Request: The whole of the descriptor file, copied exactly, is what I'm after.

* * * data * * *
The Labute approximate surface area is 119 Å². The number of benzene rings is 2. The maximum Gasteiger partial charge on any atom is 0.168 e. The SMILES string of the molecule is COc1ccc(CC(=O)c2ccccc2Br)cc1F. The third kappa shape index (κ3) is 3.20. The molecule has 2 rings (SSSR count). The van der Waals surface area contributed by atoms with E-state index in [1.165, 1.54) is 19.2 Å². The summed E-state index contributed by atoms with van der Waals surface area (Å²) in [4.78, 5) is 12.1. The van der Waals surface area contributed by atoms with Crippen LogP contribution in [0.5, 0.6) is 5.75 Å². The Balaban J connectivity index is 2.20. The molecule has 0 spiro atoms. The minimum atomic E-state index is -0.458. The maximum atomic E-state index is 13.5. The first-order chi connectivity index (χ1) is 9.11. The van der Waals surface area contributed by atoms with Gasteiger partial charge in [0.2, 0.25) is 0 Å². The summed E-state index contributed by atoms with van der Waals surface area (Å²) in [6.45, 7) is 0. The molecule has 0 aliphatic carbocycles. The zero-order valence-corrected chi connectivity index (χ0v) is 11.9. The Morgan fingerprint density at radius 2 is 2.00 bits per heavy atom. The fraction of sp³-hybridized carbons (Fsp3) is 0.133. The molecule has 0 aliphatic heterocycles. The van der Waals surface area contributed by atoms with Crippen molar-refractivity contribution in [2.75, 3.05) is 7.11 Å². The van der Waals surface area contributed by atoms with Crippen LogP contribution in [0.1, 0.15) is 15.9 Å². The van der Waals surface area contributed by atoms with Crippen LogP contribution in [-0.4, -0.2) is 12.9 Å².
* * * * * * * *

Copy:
The Labute approximate surface area is 119 Å². The number of benzene rings is 2. The maximum Gasteiger partial charge on any atom is 0.168 e. The SMILES string of the molecule is COc1ccc(CC(=O)c2ccccc2Br)cc1F. The third kappa shape index (κ3) is 3.20. The molecule has 2 rings (SSSR count). The van der Waals surface area contributed by atoms with E-state index in [1.165, 1.54) is 19.2 Å². The summed E-state index contributed by atoms with van der Waals surface area (Å²) in [4.78, 5) is 12.1. The van der Waals surface area contributed by atoms with Crippen LogP contribution in [0.5, 0.6) is 5.75 Å². The Balaban J connectivity index is 2.20. The molecule has 0 spiro atoms. The minimum atomic E-state index is -0.458. The maximum atomic E-state index is 13.5. The first-order chi connectivity index (χ1) is 9.11. The van der Waals surface area contributed by atoms with Gasteiger partial charge in [0.2, 0.25) is 0 Å². The summed E-state index contributed by atoms with van der Waals surface area (Å²) in [6.45, 7) is 0. The molecule has 0 aliphatic carbocycles. The zero-order valence-corrected chi connectivity index (χ0v) is 11.9. The Morgan fingerprint density at radius 2 is 2.00 bits per heavy atom. The fraction of sp³-hybridized carbons (Fsp3) is 0.133. The molecule has 0 aliphatic heterocycles. The van der Waals surface area contributed by atoms with Crippen molar-refractivity contribution in [2.75, 3.05) is 7.11 Å². The van der Waals surface area contributed by atoms with Crippen LogP contribution in [0.1, 0.15) is 15.9 Å². The van der Waals surface area contributed by atoms with Crippen LogP contribution in [-0.4, -0.2) is 12.9 Å².